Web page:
Spear phishing is an e-mail spoofing fraud attempt that targets a specific organization, seeking unauthorized access to confidential data. Spear phishing attempts are not typically initiated by "random hackers" but are more likely to be conducted by perpetrators out for financial gain, trade secrets or military information.
As with the e-mail messages used in regular phishing expeditions, spear phishing messages appear to come from a trusted source. Phishing messages usually appear to come from a large and well-known company or Web site with a broad membership base, such as eBay or PayPal. In the case of spear phishing, however, the apparent source of the e-mail is likely to be an individual within the recipient's own company and generally someone in a position of authority.
Visiting West Point teacher and National Security Agency expert Aaron Ferguson calls it the "colonel effect." To illustrate his point, Ferguson sent out a message to 500 cadets asking them to click a link to verify grades. Ferguson's message appeared to come from a Colonel Robert Melville of West Point. Over 80% of recipients clicked the link in the message. In response, they received a notification that they'd been duped and warning that their behavior could have resulted in downloads of spyware, Trojan horse s and/or other malware.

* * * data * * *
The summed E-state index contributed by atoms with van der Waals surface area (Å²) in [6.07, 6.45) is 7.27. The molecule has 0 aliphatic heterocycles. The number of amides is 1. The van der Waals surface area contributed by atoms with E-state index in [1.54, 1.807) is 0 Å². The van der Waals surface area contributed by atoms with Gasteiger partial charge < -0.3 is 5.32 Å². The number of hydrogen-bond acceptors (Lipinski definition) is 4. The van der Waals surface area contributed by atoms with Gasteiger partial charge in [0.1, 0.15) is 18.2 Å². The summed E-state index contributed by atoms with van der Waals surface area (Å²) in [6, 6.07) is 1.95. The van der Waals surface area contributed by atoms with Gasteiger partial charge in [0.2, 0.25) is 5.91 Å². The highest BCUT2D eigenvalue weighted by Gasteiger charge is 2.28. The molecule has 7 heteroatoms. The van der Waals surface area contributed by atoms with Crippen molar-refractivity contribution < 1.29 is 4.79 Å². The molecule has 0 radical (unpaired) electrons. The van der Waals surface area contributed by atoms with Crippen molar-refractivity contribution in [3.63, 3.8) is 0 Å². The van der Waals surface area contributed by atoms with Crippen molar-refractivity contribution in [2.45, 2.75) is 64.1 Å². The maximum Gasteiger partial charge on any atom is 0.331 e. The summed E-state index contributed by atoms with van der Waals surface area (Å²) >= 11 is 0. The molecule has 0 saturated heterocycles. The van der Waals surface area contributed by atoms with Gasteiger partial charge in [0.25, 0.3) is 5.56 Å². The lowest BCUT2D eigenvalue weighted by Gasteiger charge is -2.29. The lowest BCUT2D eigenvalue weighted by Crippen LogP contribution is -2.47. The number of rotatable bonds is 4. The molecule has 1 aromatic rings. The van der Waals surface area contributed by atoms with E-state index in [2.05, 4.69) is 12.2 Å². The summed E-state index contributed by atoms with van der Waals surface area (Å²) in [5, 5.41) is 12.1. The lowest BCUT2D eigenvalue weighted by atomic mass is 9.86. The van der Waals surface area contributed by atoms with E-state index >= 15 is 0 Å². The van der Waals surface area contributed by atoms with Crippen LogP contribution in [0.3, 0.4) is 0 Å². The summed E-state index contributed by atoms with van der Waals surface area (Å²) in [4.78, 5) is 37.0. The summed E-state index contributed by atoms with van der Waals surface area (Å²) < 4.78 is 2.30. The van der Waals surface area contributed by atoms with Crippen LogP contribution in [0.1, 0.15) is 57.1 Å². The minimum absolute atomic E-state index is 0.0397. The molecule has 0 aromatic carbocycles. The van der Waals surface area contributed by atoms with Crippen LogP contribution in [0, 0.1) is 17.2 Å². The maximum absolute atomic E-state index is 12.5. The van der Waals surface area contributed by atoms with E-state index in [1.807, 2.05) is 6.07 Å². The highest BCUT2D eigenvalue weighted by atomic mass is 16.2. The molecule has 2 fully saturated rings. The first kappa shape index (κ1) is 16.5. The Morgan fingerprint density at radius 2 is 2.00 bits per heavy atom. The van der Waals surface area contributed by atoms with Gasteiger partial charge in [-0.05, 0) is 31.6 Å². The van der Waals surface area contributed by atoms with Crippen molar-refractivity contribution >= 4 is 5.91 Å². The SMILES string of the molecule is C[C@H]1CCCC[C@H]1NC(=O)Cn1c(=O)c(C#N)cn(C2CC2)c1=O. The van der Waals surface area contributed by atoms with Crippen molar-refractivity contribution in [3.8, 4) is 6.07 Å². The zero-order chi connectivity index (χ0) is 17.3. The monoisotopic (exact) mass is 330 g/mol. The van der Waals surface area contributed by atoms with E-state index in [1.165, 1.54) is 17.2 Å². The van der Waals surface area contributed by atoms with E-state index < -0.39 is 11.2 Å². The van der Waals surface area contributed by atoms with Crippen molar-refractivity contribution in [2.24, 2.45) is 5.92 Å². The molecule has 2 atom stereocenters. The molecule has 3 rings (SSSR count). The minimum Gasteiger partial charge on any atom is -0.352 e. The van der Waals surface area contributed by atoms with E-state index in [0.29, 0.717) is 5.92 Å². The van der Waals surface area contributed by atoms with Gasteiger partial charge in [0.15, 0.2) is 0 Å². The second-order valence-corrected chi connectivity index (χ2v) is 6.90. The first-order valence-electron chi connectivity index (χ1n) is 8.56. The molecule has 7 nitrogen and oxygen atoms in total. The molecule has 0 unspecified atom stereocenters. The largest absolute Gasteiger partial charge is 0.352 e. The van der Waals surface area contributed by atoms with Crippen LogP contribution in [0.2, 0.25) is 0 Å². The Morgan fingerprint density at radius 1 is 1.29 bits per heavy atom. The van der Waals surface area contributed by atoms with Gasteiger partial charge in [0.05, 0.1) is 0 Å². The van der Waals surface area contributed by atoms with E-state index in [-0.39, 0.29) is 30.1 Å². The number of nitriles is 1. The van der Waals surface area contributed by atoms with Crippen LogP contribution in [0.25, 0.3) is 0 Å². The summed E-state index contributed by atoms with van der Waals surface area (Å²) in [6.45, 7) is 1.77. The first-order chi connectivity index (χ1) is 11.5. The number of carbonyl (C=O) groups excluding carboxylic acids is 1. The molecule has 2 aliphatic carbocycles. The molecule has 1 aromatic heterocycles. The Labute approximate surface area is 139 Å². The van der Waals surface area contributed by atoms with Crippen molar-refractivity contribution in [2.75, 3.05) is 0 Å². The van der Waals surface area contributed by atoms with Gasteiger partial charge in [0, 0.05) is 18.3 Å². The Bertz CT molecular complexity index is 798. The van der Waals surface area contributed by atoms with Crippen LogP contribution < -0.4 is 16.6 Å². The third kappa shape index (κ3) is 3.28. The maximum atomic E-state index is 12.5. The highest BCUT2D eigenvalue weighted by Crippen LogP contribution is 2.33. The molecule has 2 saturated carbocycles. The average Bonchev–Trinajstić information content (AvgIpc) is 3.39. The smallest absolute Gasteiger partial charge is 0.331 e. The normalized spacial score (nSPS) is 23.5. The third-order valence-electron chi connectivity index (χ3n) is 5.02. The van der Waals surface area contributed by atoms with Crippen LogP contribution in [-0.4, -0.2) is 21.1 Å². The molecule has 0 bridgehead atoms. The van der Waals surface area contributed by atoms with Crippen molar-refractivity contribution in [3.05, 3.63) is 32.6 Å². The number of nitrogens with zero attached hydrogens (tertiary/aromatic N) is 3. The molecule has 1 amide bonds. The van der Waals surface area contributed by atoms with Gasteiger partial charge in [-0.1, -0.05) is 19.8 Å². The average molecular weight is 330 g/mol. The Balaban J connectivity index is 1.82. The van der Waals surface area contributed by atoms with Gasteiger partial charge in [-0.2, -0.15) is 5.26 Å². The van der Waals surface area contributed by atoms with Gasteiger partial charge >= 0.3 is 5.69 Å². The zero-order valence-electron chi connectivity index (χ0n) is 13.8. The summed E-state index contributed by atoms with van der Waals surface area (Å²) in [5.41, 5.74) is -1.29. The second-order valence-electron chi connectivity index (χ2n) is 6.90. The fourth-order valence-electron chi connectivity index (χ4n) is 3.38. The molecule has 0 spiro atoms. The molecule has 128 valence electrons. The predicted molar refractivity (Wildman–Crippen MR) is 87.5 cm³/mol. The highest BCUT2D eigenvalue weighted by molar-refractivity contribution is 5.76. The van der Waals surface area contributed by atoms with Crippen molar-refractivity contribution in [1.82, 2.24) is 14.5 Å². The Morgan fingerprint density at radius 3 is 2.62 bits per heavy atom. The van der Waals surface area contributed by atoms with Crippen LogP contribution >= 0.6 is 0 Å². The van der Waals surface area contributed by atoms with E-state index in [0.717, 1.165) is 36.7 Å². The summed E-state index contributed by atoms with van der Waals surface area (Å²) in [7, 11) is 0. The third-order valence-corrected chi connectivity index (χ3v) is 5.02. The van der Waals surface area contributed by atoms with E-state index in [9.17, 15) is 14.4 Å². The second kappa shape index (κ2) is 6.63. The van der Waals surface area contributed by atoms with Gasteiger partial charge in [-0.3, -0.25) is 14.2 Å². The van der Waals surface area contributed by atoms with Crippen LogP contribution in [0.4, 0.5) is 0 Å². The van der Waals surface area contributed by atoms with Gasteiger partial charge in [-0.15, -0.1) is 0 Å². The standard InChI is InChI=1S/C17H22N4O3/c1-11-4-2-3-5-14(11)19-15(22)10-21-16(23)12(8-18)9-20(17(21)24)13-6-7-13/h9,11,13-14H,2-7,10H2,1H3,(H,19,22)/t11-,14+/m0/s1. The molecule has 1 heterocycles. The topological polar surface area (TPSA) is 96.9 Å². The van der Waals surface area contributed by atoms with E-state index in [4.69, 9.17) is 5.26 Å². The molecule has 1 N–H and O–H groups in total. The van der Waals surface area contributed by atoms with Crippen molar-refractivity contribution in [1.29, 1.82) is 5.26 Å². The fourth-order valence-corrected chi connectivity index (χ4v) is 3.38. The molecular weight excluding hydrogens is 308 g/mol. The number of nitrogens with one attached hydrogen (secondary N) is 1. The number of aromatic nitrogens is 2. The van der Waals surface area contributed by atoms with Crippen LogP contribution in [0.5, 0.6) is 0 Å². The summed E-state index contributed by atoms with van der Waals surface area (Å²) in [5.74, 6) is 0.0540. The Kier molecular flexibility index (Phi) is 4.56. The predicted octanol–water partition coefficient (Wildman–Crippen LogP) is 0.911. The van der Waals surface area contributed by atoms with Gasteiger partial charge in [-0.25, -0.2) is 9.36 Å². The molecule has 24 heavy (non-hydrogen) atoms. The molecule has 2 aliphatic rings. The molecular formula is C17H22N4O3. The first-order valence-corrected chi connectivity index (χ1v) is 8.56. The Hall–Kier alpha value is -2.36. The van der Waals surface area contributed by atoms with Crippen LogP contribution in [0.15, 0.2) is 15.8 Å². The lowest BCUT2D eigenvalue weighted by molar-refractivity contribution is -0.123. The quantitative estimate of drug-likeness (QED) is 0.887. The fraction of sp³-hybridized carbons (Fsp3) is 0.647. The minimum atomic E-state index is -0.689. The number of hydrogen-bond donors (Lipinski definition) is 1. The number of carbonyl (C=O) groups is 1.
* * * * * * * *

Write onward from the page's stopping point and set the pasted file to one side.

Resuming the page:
Most people have learned to be suspicious of unexpected requests for confidential information and will not divulge personal data in response to e-mail messages or click on links in messages unless they are positive about the source. The success of spear phishing depends upon three things: The apparent source must appear to be a known and trusted individual, there is information within the message that supports its validity, and the request the individual makes seems to have a logical basis.
Here's one version of a spear phishing attack: The perpetrator finds a web page for their target organization that supplies contact information for the company. Using available details to make the message seem authentic, the perpetrator drafts an e-mail to an employee on the contact page that appears to come from an individual who might reasonably request confidential information, such as a network administrator. The email asks the employee to log into a bogus page that requests the employee's user name and password or click on a link that will download spyware or other malicious programming. If a single employee falls for the spear phisher's ploy, the attacker can masquerade as that individual and use social engineering techniques to gain further access to sensitive data.
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